Gardener serves through flower gardens
Seventy-eight-year-old Betty Reaves moves among the flower beds on the 100-acre campus of Lifeway Ridgecrest Conference Center with the energy of a gardener half her age and the knowledge of a master gardener, a title she earned. She touches plants as she moves among them with a familiar touch of a friend.
Reaves has been on the garden staff for the past eight years and was a volunteer along with her late husband from 1999 to 2006, the year he died.
“My husband George died after only a four-day illness, and I was simply lost,” she said. “We were best friends and did everything together. I volunteered in the gardens every year, while he made the wooden signs on campus.”
A phone call from Mellie Bryant, a center employee who oversaw the gardens at the conference center, redirected Reaves’ feelings of loss toward what she loved to do — gardening on the conference center grounds. Bryant left and started her own business in Black Mountain, Mellie Mac’s Garden Shack, and remembers Reaves with respect and awe.
“Betty has such a passion for gardening,” Bryant said. “I needed her, and she needed to be back at the conference center, a place she loved. She has a true servant’s heart. With Betty’s help, we started propagating most everything and started the flowers on campus from seed. She is one of the most creative people that I’ve ever known and is never afraid to implement her ideas. She is an amazing woman who is thriving where she is.”
Randy Bagamay, guest spaces manager, said Reaves is a blessing not only to the conference center, but the guests as well. The conference center is open throughout the year.
“She has always done an amazing job adding color and beauty to our main campus,” he said. “Betty lives out our core values, a few in particular (being) responsible stewardship, service with excellence and grace and intentional settings. She has helped us to be very intentional about where we add beauty and how we do it.
“For us this is so important in adding to the guests’ experience while they are here. She is a valued team member, always going above and beyond expectations keeping our campus colorful throughout the different seasons.”
Reaves arrives on campus from her Statesboro, Georgia home by April 1 and stays until Nov. 1 or the first snow.
“I have three children and six grandchildren in Georgia, and they understand that I am where I am supposed to be,” she said. “They are proud of my accomplishments here and encourage me to do what makes me happy. I spend the winter months enjoying my family.”
Reaves designs, plants and helps maintain the dozens of flower garden on campus, supervises a volunteer staff that often numbers as many as 50 a season and works closely with a part-time master gardener, Beth Anderson.
“Beth and I depend on the men in the grounds crew to help with the heavy objects that we need moved,” Reaves said. “Everything else, Beth and I do.”
Reaves helped design, plant and hang 50 baskets in a breezeway joining two buildings on campus. She chose the locations of the flowers that add coloring along the walking paths. Reaves’ work connects visitors and nature in an effortless manner. The dozens of flower beds accessorize the 100 acres that hold the chapel, auditorium, dorms, and administrative offices. A recreation center and more than 1,000 acres of forest surrounds the main campus.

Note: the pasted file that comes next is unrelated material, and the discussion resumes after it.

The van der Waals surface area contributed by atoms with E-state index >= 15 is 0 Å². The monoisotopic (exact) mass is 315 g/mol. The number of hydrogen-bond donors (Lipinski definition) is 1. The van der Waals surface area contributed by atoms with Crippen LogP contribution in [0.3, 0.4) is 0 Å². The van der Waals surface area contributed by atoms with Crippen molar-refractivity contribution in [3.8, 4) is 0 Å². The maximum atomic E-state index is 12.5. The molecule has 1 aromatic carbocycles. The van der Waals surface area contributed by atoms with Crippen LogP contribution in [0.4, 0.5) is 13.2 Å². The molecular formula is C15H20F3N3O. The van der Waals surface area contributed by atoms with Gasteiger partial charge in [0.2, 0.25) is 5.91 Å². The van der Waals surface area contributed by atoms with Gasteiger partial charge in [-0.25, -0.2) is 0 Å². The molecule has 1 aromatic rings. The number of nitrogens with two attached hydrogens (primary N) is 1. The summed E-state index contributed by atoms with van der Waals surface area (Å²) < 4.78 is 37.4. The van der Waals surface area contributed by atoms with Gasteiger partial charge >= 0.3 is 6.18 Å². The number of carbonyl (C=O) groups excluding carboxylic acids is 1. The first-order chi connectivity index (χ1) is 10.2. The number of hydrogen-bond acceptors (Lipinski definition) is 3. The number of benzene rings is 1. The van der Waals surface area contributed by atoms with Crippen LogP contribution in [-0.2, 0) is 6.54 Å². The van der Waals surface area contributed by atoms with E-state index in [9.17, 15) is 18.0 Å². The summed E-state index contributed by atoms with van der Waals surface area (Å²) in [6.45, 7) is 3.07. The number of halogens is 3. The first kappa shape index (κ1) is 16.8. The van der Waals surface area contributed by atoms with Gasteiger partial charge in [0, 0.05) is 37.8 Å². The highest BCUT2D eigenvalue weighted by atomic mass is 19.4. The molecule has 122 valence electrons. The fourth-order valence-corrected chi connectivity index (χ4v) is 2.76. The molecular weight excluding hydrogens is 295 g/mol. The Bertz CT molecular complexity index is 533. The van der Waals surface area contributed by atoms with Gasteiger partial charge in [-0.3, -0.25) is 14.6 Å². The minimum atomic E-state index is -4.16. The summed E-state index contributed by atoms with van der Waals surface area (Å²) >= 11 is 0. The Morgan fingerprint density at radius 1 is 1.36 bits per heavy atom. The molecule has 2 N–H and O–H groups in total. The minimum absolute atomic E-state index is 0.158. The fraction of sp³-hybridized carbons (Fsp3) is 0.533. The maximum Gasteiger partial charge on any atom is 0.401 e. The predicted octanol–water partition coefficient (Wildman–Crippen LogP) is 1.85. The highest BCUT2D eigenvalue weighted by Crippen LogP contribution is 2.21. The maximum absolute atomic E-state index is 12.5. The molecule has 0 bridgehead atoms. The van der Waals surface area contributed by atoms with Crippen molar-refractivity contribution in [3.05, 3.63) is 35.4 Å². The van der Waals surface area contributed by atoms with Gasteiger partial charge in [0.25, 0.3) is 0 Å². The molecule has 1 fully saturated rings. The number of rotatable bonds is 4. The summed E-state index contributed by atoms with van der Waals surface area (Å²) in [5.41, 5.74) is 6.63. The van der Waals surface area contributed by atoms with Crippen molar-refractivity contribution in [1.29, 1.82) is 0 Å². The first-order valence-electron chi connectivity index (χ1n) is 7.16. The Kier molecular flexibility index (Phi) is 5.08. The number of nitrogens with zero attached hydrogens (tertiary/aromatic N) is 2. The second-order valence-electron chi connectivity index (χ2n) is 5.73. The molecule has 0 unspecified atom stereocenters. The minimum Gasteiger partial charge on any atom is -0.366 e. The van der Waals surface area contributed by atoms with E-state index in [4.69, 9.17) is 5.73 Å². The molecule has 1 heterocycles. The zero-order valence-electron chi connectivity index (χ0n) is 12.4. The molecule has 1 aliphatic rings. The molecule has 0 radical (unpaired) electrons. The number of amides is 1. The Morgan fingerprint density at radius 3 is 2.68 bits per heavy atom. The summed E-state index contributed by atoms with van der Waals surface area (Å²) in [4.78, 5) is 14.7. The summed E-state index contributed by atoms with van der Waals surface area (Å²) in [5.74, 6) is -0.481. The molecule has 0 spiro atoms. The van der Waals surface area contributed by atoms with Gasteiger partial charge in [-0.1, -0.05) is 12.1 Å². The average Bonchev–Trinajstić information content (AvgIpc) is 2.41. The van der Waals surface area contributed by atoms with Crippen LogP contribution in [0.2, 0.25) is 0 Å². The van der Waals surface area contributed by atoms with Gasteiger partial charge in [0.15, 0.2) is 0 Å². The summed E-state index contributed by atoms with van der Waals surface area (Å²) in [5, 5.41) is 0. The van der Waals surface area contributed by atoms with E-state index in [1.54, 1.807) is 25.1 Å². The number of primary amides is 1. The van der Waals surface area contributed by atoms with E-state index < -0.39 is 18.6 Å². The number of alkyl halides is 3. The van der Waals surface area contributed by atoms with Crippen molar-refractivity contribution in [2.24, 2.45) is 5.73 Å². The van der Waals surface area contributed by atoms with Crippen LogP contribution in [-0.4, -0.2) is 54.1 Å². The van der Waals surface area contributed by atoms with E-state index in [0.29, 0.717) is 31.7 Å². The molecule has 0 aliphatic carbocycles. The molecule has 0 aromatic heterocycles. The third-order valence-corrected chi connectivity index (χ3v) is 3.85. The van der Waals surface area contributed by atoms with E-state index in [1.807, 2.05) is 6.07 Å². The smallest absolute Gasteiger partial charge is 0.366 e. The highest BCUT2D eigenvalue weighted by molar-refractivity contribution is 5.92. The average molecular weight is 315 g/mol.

Reaves designed and helped plant the sea of azaleas in all colors that erupt in spring, as she did the perennial flower beds accented by plants in hand-crafted pots. Her work is evident in the limelight hydrangeas in soft chartreuse that bring an embankment to life and in the giant elephant ears that accent another embankment. The shade garden made up of various hosta plants and edged with vibrant colors of New Guinea Impatiens is her work, as are the daylilies in varying colors in many of the gardens.
Reaves enjoys the volunteers that come yearly to help in the gardens. She doesn’t just supervise them. She works with them, weeding, planting and encouraging the plants.
“I remember two 82-year-old ladies that volunteered to work in the gardens,” she said. “They weren’t sure what they could do and neither was I. We started by pulling out the dead daylily stems. By the end of the week they were weeding along with everyone else. They were looking forward to signing up again to volunteer in the gardens. It was a good experience for them and for me.
“Sometimes we have a break between the 2,000 guests that Lifeway Ridgecrest Conference Center hosts weekly from June-August. That’s when we do projects like making the hypertufa flower pots that line one wall of a building and hold beautiful gernaniums. I designed tall planters for another project, and the carpenters here on campus made them for one of the gardens. I love the garden accessories’ projects. I don’t have a budget for gardening. I tell them what I need, and if they have the money, I can do it.”
Reaves requested a greenhouse, and one was included to the budget, and the maintenance department built it. It is where seeds are started and containers are winterized. It also holds the 50 hanging baskets. Now the flower gardens have grown so much that another greenhouse is needed.
She doesn’t have a favorite flower. But she thinks the prayer garden with its covered walkway over the creek is one of her favorite places on the campus.
One of her long-time Ridgecrest friends thinks what Reaves has done with the conference center flowers is remarkable.
“To meet Betty is make a new friend,” Betty May said. “She has turned the property into a riot of color and beauty for all to enjoy. Her personality and love for the natural beauty around us is contagious.”
“I feel blessed to be a gardener at Lifeway Ridgecrest Conference Center,” Reaves said. “It is such a gift to work where I can tend and touch flowers in a Christian environment. I get to see lives changed here in the gardens.”